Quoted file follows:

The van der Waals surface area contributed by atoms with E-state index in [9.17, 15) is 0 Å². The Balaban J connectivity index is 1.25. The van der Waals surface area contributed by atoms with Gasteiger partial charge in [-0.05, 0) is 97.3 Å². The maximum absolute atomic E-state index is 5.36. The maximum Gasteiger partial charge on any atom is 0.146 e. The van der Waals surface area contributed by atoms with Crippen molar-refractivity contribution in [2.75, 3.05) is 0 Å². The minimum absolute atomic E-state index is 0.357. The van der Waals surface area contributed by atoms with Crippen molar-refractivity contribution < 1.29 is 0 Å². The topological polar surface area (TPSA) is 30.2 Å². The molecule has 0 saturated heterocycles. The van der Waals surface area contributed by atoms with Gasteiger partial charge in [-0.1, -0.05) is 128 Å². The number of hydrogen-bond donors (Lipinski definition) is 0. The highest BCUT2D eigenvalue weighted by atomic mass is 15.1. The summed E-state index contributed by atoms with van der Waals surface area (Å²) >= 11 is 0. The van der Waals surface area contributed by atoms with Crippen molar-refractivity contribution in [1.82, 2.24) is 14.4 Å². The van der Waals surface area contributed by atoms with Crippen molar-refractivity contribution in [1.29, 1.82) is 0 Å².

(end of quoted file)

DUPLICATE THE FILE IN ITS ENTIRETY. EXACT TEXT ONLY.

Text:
The van der Waals surface area contributed by atoms with E-state index in [9.17, 15) is 0 Å². The Balaban J connectivity index is 1.25. The van der Waals surface area contributed by atoms with Gasteiger partial charge in [-0.05, 0) is 97.3 Å². The maximum absolute atomic E-state index is 5.36. The maximum Gasteiger partial charge on any atom is 0.146 e. The van der Waals surface area contributed by atoms with Crippen molar-refractivity contribution in [2.75, 3.05) is 0 Å². The minimum absolute atomic E-state index is 0.357. The van der Waals surface area contributed by atoms with Crippen molar-refractivity contribution < 1.29 is 0 Å². The topological polar surface area (TPSA) is 30.2 Å². The molecule has 0 saturated heterocycles. The van der Waals surface area contributed by atoms with Gasteiger partial charge in [-0.1, -0.05) is 128 Å². The number of hydrogen-bond donors (Lipinski definition) is 0. The highest BCUT2D eigenvalue weighted by atomic mass is 15.1. The summed E-state index contributed by atoms with van der Waals surface area (Å²) >= 11 is 0. The van der Waals surface area contributed by atoms with Crippen molar-refractivity contribution in [1.82, 2.24) is 14.4 Å². The van der Waals surface area contributed by atoms with Crippen molar-refractivity contribution in [1.29, 1.82) is 0 Å².